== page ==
Simple Ways to Be in the Moment



The key to being fully present in the here and now is to do only one thing at a time-that is, unitask-and be aware of what you’re doing while you’re doing it. I have a few tricks that I wanted to share with you to help you stay present and be in the moment.

  1. Breathe easy. Merely observing your inhalations and exhalations is one of the most basic ways to bring your brain back to this instant. And you can do it anywhere and at any time. You don’t need to recite a mantra-just focus on the sensation of breathing. Feel how your chest rises and falls; hear what it sounds like when air enters and exits your nostrils.  Are you breathing with your mouth? Does your abdomen move, too? Does your chest fill up all the way? It’s all good-you’re just observing. When I pay attention to my breath, it does tend to regulate to a nice, steady pace, which quiets my whole nervous system.  Start by doing it for a minute or so and work up to longer sessions if you wish.
  2. Eat with intention. I used to look down and wonder who hoovered up all those chips while watching TV. I try not to eat mindlessly. I sometimes go for intentional eating with an easy-to-peel fruit such as a mandarin orange: I hold it in my palm and study the vibrant color and the skin’s texture. I also listen to the sound when the peel is broken. Sound strange? Well, I have news for you – it helps me to eat mindfully. I’ve learned to take a deep whiff of the citrusy scent and putting each segment on my tongue, feeling the bumpy surface and tasting the sweet tang. I’ve learned to turn away from disasters in my mind and turn my attention back to the orange. Try it. It works.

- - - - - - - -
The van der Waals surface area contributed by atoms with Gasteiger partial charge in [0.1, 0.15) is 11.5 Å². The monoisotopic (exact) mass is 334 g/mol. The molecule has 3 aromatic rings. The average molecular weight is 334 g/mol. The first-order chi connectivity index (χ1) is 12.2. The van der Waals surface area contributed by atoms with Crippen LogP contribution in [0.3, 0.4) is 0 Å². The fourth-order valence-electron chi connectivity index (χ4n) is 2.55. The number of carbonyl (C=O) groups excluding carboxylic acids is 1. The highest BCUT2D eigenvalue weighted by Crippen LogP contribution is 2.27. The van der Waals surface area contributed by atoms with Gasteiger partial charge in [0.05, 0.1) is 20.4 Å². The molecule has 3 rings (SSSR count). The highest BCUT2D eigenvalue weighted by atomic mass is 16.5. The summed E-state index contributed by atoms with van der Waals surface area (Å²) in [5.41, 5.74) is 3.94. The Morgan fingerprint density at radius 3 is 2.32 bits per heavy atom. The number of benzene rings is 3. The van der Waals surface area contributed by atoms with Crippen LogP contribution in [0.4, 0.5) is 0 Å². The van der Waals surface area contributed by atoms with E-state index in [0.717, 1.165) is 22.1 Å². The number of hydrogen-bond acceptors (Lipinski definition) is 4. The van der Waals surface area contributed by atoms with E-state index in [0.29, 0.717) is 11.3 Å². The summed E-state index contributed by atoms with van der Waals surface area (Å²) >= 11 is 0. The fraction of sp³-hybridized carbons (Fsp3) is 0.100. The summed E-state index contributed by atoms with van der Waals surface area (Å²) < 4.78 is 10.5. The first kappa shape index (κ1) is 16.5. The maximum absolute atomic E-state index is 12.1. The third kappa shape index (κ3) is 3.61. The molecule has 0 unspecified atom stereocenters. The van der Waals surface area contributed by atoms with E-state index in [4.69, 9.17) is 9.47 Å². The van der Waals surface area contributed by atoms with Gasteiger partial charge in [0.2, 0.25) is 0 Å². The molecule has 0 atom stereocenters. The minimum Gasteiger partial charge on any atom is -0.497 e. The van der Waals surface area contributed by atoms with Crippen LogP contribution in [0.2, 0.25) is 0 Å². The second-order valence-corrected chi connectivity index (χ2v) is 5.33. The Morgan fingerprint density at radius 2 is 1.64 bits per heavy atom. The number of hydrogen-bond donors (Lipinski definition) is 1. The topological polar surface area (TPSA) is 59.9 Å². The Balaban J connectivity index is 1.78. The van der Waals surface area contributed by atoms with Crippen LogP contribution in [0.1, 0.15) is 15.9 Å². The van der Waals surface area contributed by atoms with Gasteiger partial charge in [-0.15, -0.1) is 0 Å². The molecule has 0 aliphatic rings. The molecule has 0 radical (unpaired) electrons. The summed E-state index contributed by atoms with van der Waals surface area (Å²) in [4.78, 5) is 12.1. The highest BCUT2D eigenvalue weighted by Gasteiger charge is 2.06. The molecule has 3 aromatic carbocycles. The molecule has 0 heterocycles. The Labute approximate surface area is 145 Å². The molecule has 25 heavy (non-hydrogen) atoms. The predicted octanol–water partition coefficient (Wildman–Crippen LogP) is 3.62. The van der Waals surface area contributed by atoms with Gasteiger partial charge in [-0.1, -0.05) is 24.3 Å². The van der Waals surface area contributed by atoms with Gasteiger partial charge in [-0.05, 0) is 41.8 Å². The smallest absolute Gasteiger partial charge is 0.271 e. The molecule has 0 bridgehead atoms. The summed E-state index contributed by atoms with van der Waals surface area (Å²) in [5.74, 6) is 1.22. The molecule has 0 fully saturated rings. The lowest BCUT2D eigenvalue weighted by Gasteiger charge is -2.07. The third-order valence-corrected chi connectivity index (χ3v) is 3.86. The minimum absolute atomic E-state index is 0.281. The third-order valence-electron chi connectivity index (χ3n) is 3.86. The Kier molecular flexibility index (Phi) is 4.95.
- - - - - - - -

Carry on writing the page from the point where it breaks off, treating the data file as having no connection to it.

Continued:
3. Be present with your pet. I have two furry mindfulness teachers that curl up at my feet (and sometimes on my belly). I love to spend time with my pets, completely focused on them (and boy, do they love the attention). I run my fingers through their fur, stroke their velvety ears and listen to their breathing. Yes, you read that correctly.
  4. Switch hands. I like to load the dishwasher or open a door using my non-dominant hand. It gets me out of autopilot so I am automatically more mindful. Besides, it lets me experience a ho-hum activity in a new way.
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